Sam Hooper: Failing child care infrastructure blocks small business growth


This commentary is by Sam Hooper, owner and president of Vermont Glove in Randolph.

As a young person choosing to live in Vermont, I believe it’s important that we invest in our state’s future. When we look at the barriers to success for a small businesses like Vermont Glove, access to affordable, high-quality child care for our employees is atop the list.

This is no surprise, considering approximately 60 percent of Vermont’s youngest children don’t have access to the care they need, according to the child care advocacy organization Let’s Grow Kids. Vermont families are spending up to 30% of their household income on child care, the majority of child care programs are experiencing staffing shortages, and early childhood educators — who are essential to our workforce and economy — are not being compensated fairly for their work.

Our child care system is broken.

Employees should not have to make a decision between showing up to work and taking care of their young children because they can’t find or afford care. Yet, employees around the state make this emotional decision daily because of the child care crisis, and the ramifications of these decisions are crushing small businesses.

Initially, to address this crisis as an employer, I considered hosting onsite child care; however, I quickly realized this was a mere stopgap to a much larger, systemic challenge. Systemic challenges require systemic solutions, which is why the only solution to Vermont’s child care crisis is increasing public investment in our birth-to-5 child care system. Not just temporarily, but for the long term, with a sustainable funding source.

As a small business owner, I wear many different hats (or gloves, in this case). We try to be as flexible as possible for our employees, but our industry requires skilled onsite workers to get our product out the door. When one employee can’t make it in because their child care program is closed for the day (or week, in some cases), we know it’s going to be a difficult day; when two or three employees call in, that’s another story.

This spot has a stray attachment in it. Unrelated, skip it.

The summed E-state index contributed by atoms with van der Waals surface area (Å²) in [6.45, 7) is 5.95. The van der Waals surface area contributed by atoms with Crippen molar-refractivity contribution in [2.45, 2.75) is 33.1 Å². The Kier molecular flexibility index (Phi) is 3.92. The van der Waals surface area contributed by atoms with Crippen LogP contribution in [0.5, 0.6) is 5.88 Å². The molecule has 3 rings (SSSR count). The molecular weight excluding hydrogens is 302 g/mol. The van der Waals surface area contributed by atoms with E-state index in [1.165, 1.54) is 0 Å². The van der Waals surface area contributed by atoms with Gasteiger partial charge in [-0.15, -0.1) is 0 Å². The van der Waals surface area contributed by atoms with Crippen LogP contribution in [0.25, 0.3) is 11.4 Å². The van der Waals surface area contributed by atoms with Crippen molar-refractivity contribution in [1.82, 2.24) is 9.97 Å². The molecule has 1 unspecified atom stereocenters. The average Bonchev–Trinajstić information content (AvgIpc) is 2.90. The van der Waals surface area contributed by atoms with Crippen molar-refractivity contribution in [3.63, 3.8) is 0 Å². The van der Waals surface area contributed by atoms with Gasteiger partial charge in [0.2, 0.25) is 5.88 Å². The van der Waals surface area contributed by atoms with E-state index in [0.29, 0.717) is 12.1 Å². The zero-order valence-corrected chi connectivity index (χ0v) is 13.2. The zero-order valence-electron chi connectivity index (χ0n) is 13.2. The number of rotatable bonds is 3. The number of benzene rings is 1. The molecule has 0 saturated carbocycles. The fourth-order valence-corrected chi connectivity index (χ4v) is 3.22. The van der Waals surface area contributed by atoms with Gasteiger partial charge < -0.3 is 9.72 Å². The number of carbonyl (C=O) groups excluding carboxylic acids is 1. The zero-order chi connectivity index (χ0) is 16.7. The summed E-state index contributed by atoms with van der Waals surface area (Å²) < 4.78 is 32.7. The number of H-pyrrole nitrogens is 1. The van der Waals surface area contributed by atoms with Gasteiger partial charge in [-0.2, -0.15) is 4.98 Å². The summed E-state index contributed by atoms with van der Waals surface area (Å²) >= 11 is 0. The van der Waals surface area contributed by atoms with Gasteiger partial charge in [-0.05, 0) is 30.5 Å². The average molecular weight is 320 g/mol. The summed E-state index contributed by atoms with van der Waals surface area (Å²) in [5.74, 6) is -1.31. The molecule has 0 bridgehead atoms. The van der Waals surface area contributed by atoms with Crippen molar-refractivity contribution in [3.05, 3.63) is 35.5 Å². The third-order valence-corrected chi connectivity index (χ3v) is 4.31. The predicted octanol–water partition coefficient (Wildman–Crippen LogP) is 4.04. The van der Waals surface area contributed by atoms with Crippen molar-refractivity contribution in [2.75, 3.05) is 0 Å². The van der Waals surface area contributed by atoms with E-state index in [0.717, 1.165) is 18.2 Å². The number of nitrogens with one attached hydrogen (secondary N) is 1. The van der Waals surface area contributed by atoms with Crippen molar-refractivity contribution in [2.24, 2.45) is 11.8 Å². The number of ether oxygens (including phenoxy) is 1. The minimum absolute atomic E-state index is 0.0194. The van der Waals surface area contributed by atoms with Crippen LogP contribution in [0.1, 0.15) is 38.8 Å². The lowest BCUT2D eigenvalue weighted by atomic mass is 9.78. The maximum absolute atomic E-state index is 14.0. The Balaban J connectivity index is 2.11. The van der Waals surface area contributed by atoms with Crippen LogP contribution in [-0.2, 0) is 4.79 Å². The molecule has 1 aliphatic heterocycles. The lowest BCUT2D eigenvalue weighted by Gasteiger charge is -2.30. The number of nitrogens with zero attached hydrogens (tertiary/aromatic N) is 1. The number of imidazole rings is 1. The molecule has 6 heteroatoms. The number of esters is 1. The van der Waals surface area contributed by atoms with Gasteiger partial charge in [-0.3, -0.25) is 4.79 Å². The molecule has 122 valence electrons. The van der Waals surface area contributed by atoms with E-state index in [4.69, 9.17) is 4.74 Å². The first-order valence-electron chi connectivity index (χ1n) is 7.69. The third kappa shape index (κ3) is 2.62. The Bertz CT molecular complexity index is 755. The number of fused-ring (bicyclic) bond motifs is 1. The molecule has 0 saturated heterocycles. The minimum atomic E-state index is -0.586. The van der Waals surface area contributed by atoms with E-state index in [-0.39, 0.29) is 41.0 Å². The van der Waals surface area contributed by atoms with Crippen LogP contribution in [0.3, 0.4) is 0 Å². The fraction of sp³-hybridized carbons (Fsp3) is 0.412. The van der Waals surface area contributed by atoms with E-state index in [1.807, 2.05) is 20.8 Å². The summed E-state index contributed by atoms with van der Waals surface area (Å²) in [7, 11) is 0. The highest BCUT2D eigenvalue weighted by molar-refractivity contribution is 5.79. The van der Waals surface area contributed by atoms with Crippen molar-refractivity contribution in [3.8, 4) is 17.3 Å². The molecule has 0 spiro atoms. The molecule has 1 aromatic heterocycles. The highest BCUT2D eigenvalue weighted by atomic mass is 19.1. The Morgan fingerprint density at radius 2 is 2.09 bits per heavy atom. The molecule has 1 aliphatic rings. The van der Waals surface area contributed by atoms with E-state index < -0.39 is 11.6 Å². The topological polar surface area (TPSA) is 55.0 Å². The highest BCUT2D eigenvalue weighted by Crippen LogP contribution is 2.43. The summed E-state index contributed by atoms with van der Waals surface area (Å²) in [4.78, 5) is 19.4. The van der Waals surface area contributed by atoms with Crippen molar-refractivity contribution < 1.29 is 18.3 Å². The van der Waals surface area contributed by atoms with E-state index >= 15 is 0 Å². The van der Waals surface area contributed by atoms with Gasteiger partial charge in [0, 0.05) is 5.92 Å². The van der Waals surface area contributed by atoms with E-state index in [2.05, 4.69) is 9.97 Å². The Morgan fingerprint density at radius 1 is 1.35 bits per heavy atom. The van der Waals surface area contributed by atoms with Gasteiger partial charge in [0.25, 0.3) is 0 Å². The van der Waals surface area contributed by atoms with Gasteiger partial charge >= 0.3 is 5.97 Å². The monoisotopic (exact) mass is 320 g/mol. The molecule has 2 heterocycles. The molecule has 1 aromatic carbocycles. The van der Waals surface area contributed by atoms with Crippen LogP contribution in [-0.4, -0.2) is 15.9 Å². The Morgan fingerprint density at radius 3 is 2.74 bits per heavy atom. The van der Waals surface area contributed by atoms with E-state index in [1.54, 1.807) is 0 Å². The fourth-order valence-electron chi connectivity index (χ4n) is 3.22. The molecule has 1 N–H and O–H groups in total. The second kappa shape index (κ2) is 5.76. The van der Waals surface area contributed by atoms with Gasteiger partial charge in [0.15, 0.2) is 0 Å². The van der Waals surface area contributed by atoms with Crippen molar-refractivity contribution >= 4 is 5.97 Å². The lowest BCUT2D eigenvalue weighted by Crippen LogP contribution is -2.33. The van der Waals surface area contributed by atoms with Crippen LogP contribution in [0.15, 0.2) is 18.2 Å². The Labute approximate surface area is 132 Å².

As a matter of fact, we’ve crunched the numbers and when an employee on our production line has to stay home — in many instances, due to a lack of child care — it creates a bottleneck with an impact of about 30 percent reduction in glove manufacturing every day an employee is out.

Not only are our current employees unable to work, but when Vermont communities can’t meet the demand for child care, we have no hope of attracting talent to the state. The child care crisis has become a barrier to business and workforce growth. As an employer, there have been instances we’ve had to think twice about whether we would be able to fill a new contract because we might not have the support due to a lack of child care for employees. The decision to take on a new contract should never come down to this.

According to a recent economic impact analysis done by Let’s Grow Kids, investing in our state’s child care system will create jobs, grow the workforce, and support a resilient Vermont economy for generations to come. This analysis showed that when we make child care more affordable and accessible, upwards of 5,000 parents — mainly mothers — are able to return to the workforce, Vermont families save millions of dollars annually, and our economy sees an immediate return each year.

Unlike other big challenges facing Vermonters today, for the child care crisis the solution is clear, and the return on investment is clear. All that remains is taking action.

Vermont Glove has taken action: Along with more than 140 employers from across sectors and regions, we’ve endorsed Vermont’s Child Care Campaign; we encourage other businesses, particularly small businesses, to get involved, stand with us and take action.

During the current election season, we have an opportunity to shape how these important public investment decisions are being made. We encourage Vermonters to talk openly and directly with their candidates for office to be sure — like us — they are committed to making transformational progress on child care if elected to serve. Together, we can make our child care system work for all Vermonters.



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Tags: barrier to business growth, broken system, child care, Sam Hooper, systemic solutions, Vermont Glove


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